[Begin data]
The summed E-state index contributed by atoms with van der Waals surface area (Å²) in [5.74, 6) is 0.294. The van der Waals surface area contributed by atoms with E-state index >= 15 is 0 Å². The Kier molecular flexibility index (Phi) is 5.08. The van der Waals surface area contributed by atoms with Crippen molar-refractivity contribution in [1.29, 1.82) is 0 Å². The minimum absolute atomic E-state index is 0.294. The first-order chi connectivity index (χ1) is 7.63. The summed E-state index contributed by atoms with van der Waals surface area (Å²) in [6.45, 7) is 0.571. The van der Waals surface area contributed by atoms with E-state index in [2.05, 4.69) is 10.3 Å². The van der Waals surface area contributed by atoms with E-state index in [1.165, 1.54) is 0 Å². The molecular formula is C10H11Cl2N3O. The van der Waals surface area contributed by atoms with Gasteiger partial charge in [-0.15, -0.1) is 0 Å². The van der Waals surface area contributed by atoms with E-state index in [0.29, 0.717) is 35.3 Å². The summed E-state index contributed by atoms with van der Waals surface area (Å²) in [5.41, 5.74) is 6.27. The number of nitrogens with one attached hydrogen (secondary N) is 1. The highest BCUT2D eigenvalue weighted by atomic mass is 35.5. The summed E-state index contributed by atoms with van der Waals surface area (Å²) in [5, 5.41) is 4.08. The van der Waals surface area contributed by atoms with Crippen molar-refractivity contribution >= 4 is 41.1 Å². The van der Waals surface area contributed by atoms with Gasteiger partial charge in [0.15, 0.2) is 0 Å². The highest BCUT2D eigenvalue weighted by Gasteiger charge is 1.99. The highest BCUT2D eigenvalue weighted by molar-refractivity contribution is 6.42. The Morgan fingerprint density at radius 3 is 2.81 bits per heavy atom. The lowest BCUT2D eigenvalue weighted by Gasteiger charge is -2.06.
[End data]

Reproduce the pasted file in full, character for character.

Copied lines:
The summed E-state index contributed by atoms with van der Waals surface area (Å²) in [5.74, 6) is 0.294. The van der Waals surface area contributed by atoms with E-state index >= 15 is 0 Å². The Kier molecular flexibility index (Phi) is 5.08. The van der Waals surface area contributed by atoms with Crippen molar-refractivity contribution in [1.29, 1.82) is 0 Å². The minimum absolute atomic E-state index is 0.294. The first-order chi connectivity index (χ1) is 7.63. The summed E-state index contributed by atoms with van der Waals surface area (Å²) in [6.45, 7) is 0.571. The van der Waals surface area contributed by atoms with E-state index in [2.05, 4.69) is 10.3 Å². The van der Waals surface area contributed by atoms with E-state index in [1.165, 1.54) is 0 Å². The molecular formula is C10H11Cl2N3O. The van der Waals surface area contributed by atoms with Gasteiger partial charge in [-0.15, -0.1) is 0 Å². The van der Waals surface area contributed by atoms with E-state index in [0.29, 0.717) is 35.3 Å². The summed E-state index contributed by atoms with van der Waals surface area (Å²) in [5.41, 5.74) is 6.27. The number of nitrogens with one attached hydrogen (secondary N) is 1. The highest BCUT2D eigenvalue weighted by atomic mass is 35.5. The summed E-state index contributed by atoms with van der Waals surface area (Å²) in [5, 5.41) is 4.08. The van der Waals surface area contributed by atoms with Crippen molar-refractivity contribution >= 4 is 41.1 Å². The van der Waals surface area contributed by atoms with Gasteiger partial charge in [0.15, 0.2) is 0 Å². The highest BCUT2D eigenvalue weighted by Gasteiger charge is 1.99. The highest BCUT2D eigenvalue weighted by molar-refractivity contribution is 6.42. The Morgan fingerprint density at radius 3 is 2.81 bits per heavy atom. The lowest BCUT2D eigenvalue weighted by Gasteiger charge is -2.06.